International Group Inc; his ini-
tial refusal to release documents
about his two controversial mort-
gages with Countrywide Finan-
cial Corp.; and his financing of a
vacation cottage in Ireland.
"I'm going to do my job," Dodd
has said. "Politics will take care of
itself, one way or the other in the
final analysis. And I'll either once
again earn the respect and confi-
dence of the people of this state, or
I won't."
Simmons bucks the trend in a
congressional climate flush with
lawyers and other buttoned-down
business types. The lanky former

three-term GOP congressman is
an ex-spy with a quirky, self-effac-
ing side. As a photographer in the
club clicks away, Simmons jok-
ingly asks if there's a way to add
"a little more hair" and make his
ears look thinner in the pictures.
Simmons, 66, pounced when
polls showed Dodd, 64, could be
vulnerable. Simmons believes he
faces an uphill fight against Dodd,
despite a recent Quinnipiac Uni-
versity poll that showed the sena-
tor's popularity at 33 percent, a
career low. Simmons is bracing
for a primary fight as well against
state Sen. Sam Caligiuri.
"Simmons is a goofy, awkward
guy who comes across as being
affable enough," said Roy Occhi-
ogrosso, a veteran Democratic
strategist and Dodd supporter.
But, Occhiogrosso said, Simmons'
aw-shucks personality belies the
hardball campaigning that tended
to surface in the closing days of his
congressional races.
Occhiogrosso noted there
were mailings and recorded tele-
phone messages to voters making
"ridiculous" charges against Sim-
mons' foes, but Simmons "would
disavow any knowledge of it or
refuse to talk about it."

Woman jailed in
Iran for two months
seeks quick release
TEHRAN, Iran (AP) - An
American journalist jailed for
more than two months in Iran
has been charged with spying for
the U.S., a judge said yesterday,
dashing hopes of a quick release
days after her parents arrived
in the country seeking her free-
dom.
The espionage charge is far
more serious than earlier state-
ments by Iranian officials that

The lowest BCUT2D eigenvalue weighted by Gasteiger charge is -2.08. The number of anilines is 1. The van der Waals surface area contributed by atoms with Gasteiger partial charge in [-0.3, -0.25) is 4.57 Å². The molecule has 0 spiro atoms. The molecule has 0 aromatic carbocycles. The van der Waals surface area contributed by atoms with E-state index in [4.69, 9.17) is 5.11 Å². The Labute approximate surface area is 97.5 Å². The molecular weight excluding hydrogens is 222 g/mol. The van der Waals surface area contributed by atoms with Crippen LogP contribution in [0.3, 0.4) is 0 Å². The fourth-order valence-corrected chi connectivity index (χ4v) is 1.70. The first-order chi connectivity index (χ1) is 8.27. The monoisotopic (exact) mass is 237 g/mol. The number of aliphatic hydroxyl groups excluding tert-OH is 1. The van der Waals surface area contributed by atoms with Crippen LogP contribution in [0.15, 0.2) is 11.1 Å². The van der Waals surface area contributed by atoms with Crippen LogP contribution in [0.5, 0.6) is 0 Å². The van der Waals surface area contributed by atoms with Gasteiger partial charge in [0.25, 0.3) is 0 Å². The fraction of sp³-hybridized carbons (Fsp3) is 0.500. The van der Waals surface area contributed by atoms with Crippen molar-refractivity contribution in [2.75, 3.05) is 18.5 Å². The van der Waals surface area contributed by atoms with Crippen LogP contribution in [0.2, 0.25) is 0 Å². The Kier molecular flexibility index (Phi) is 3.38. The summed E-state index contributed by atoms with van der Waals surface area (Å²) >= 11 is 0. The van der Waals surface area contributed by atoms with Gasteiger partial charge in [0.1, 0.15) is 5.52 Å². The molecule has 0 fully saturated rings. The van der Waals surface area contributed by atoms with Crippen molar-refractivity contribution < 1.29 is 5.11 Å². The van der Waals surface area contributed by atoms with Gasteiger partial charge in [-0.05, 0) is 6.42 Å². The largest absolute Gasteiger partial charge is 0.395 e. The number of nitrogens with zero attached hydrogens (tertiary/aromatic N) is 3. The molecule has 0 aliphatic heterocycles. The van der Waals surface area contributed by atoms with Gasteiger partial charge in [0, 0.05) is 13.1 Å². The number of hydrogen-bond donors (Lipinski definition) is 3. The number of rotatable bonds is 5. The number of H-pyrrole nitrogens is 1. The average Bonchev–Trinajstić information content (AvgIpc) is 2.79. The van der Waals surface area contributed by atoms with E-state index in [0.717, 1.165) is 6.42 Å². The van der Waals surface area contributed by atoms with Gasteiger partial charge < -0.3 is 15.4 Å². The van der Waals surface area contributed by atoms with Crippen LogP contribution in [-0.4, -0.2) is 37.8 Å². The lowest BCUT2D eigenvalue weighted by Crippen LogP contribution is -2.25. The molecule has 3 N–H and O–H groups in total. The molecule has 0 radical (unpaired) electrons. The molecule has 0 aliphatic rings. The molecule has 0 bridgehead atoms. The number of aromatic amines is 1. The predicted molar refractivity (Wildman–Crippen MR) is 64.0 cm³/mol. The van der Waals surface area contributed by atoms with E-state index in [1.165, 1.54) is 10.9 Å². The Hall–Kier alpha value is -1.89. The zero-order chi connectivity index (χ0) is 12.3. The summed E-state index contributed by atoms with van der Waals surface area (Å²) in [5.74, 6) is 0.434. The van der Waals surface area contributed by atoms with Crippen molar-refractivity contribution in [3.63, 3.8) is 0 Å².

the woman had been arrested for
working in the Islamic Republic
without press credentials and her
own assertion in a phone call to
her father that she was arrested
after buying a bottle of wine.
Roxana Saberi, who grew up
in Fargo, North Dakota, and is
a dual citizen of the U.S. and

Iran, has been living in Iran for
six years. She has reported from
there for several news organiza-
tions, including National Public
Radio and the British Broadcast-
ing Corp.
Aninvestigative judge involved
in the case told state TV that
Saberi was passing classified
information to U.S. intelligence
services.
"Under the cover of a journal-
ist, she visited government build-
ings, established contacts with
some of the employees, gathered
classified information and sent it
to the U.S. intelligence services,"
said the judge, who under secu-
rity rules was identified only by
his surname, Heidarifard.
"Her activities were discov-
ered by the counter-espionage
department of the Intelligence
Ministry," Heidarifard said.
Saberi will stand trial next
week, the judge said, though he
did not specify which day.

HOLY WEEK AT CANTERBURY HOUSE
Thursday, April 9th -
5:30 p.m. A simple Mediterranean meal
in commemoration of The Last Supper.
Thursday, April 9th -
M o7:30 p.m. Screening of Daniel
Karslake's 2007 documentary that
explores the intersection between
religion and homosexuality in America.
Friday, April 10th -
5:30 p.m. Featuring a reading of the
Passion Gospel by the women of
Canterbury House.
Saturday, April 11th -
i . 8:00 p.m. A culmination of the Holy
Week celebration, with fire-juggling and
the re-telling in scripture and music of the
whole salvation story.